The IT industry should be proud of its acronyms. The only trick is knowing when to let them go when we've worn them out.
I'm speaking here of such favourites as ERP, CRM, VoIP, TCP/IP, SNA, SAN, WAN, LAN, ISP, ISV. The list goes on.
Of all the acronyms, however, a single letter has stood out from the crowd this year. If you can appreciate the Sesame Street humour, 1999 was brought to you by the letter `e'.
As time has progressed, `e-nabling' your business and that of your customers has become one of the most legitimate business management practices. To recycle an IBM truism, no one gets sacked for wanting to build an e-business.
But, (there's always a but) like every good acronym, it must succumb to the peer pressure of IT fashion.
That's right, the e-word is about to die and become relegated to history as the great IT revolution of the late 1990s.
The problem is once you have finished `e-nabling' all your customers' businesses some time next year, e-business just becomes a longer way of describing the normal way to conduct business.
Exactly the same thing happened to the Internet. `The Internet' was once the buzz itself, but now it is simply a utility we use every day and take for granted.
In the same way, the channel will move on from creating e-business solutions to helping customers leverage their e-business technologies to gain competitive advantage and build profits.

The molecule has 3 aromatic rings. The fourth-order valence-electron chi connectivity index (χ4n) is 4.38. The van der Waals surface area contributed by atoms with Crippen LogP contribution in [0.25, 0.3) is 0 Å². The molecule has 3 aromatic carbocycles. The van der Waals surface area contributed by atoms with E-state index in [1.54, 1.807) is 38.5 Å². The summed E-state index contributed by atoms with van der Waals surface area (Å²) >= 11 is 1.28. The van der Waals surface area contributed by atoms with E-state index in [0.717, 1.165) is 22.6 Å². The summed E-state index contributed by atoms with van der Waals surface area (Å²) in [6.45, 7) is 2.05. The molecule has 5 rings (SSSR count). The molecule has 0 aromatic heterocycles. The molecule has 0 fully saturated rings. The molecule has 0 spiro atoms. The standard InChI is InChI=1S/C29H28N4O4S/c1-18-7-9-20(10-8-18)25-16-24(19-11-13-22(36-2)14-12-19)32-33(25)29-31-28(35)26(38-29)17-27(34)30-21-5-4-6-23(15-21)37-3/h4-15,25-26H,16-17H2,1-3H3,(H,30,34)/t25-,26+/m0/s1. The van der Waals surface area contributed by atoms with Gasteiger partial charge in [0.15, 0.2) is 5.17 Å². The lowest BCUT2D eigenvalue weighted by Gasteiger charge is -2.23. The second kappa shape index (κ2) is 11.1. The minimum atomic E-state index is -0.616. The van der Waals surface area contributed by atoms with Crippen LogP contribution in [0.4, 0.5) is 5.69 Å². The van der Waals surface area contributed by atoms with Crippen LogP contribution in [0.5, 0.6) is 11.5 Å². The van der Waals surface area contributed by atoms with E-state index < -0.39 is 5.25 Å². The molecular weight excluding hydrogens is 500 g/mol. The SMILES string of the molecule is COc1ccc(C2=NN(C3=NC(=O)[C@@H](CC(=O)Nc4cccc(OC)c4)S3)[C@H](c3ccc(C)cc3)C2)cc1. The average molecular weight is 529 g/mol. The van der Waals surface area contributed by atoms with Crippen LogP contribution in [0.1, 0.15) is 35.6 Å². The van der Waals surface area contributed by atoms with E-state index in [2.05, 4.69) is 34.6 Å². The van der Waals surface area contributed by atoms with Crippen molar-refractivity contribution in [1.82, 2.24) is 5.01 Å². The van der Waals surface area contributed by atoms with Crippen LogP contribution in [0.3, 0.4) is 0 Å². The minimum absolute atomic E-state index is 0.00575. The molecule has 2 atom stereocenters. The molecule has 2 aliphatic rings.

As a result, it seems to me we need to find our next golden child. What we need is a new acronym, and ASP is the current favourite. As I argued last week, ASPs represent new partnering opportunities for the channel. In addition, ASPs give integrators, VARs and resellers another way to build their businesses around services and consulting, not product margins (see our ASP feature on page 57).
The really interesting thing to observe is how companies carefully reposition themselves in the light of this, or any other new business acronym or trend.
NetStar is a good case in point (page 1). Kent Brooks now describes the network integrator as a `services solutions provider' because of its ability to understand the customer's business and recommend the right solution. Simply posing as a `network integration' company is too simplistic.
Another interesting example is provided by Siltek Asia Pacific MD Hugh Evans, who describes what we might otherwise call a distribution company a specialist in `supply chain management'. For vendors looking to outsource their entire logistics and fulfilment operations, this approach is ideal. For the reseller, it implies you will get better service and support.
The term also gives the impression a distributor cares about the performance of the entire supply chain.
So getting back to e-business, I can't wait to see what IBM's marketing department will do next to reposition the company. The `e' campaign has arguably been so successful it will take IBM a long time to convince us it is not trapped in `e-world'.
What's your view of the world? Let me know what you think will be the next big acronym (that's NBA in case you missed it), and I promise not to tell International Business Machines, or any other vendor with an acronym to its name.